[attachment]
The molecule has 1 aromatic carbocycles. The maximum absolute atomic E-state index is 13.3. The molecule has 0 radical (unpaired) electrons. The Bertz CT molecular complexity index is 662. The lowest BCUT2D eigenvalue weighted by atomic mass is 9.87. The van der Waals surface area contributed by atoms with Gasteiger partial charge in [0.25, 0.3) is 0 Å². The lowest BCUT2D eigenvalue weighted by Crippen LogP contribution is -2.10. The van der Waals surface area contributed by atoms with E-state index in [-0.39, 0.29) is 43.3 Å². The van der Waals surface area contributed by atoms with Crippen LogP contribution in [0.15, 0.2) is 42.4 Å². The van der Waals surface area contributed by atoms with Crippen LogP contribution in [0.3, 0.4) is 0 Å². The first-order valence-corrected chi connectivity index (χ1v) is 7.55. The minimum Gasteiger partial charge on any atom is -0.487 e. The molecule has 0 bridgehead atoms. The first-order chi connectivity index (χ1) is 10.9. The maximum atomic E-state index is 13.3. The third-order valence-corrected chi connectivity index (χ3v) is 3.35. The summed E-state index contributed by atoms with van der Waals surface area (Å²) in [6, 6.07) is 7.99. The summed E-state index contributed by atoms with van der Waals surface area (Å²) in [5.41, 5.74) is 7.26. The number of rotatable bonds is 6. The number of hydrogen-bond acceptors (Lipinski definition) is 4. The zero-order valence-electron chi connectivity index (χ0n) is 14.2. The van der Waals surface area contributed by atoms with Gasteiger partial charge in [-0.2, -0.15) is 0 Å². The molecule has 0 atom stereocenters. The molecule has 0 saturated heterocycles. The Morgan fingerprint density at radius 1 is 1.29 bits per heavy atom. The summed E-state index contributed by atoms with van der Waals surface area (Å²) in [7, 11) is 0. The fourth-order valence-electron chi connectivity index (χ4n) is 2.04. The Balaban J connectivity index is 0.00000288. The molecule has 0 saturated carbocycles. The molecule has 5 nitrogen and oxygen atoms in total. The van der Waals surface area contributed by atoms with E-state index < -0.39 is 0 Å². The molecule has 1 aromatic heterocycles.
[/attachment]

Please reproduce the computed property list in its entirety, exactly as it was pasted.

The molecule has 1 aromatic carbocycles. The maximum absolute atomic E-state index is 13.3. The molecule has 0 radical (unpaired) electrons. The Bertz CT molecular complexity index is 662. The lowest BCUT2D eigenvalue weighted by atomic mass is 9.87. The van der Waals surface area contributed by atoms with Gasteiger partial charge in [0.25, 0.3) is 0 Å². The lowest BCUT2D eigenvalue weighted by Crippen LogP contribution is -2.10. The van der Waals surface area contributed by atoms with E-state index in [-0.39, 0.29) is 43.3 Å². The van der Waals surface area contributed by atoms with Crippen LogP contribution in [0.15, 0.2) is 42.4 Å². The van der Waals surface area contributed by atoms with Crippen LogP contribution in [0.3, 0.4) is 0 Å². The first-order valence-corrected chi connectivity index (χ1v) is 7.55. The minimum Gasteiger partial charge on any atom is -0.487 e. The molecule has 0 bridgehead atoms. The first-order chi connectivity index (χ1) is 10.9. The maximum atomic E-state index is 13.3. The third-order valence-corrected chi connectivity index (χ3v) is 3.35. The summed E-state index contributed by atoms with van der Waals surface area (Å²) in [6, 6.07) is 7.99. The summed E-state index contributed by atoms with van der Waals surface area (Å²) in [5.41, 5.74) is 7.26. The number of rotatable bonds is 6. The number of hydrogen-bond acceptors (Lipinski definition) is 4. The zero-order valence-electron chi connectivity index (χ0n) is 14.2. The van der Waals surface area contributed by atoms with Gasteiger partial charge in [-0.2, -0.15) is 0 Å². The molecule has 0 atom stereocenters. The molecule has 0 saturated heterocycles. The Morgan fingerprint density at radius 1 is 1.29 bits per heavy atom. The summed E-state index contributed by atoms with van der Waals surface area (Å²) in [7, 11) is 0. The fourth-order valence-electron chi connectivity index (χ4n) is 2.04. The Balaban J connectivity index is 0.00000288. The molecule has 0 saturated carbocycles. The molecule has 5 nitrogen and oxygen atoms in total. The van der Waals surface area contributed by atoms with E-state index < -0.39 is 0 Å². The molecule has 1 aromatic heterocycles.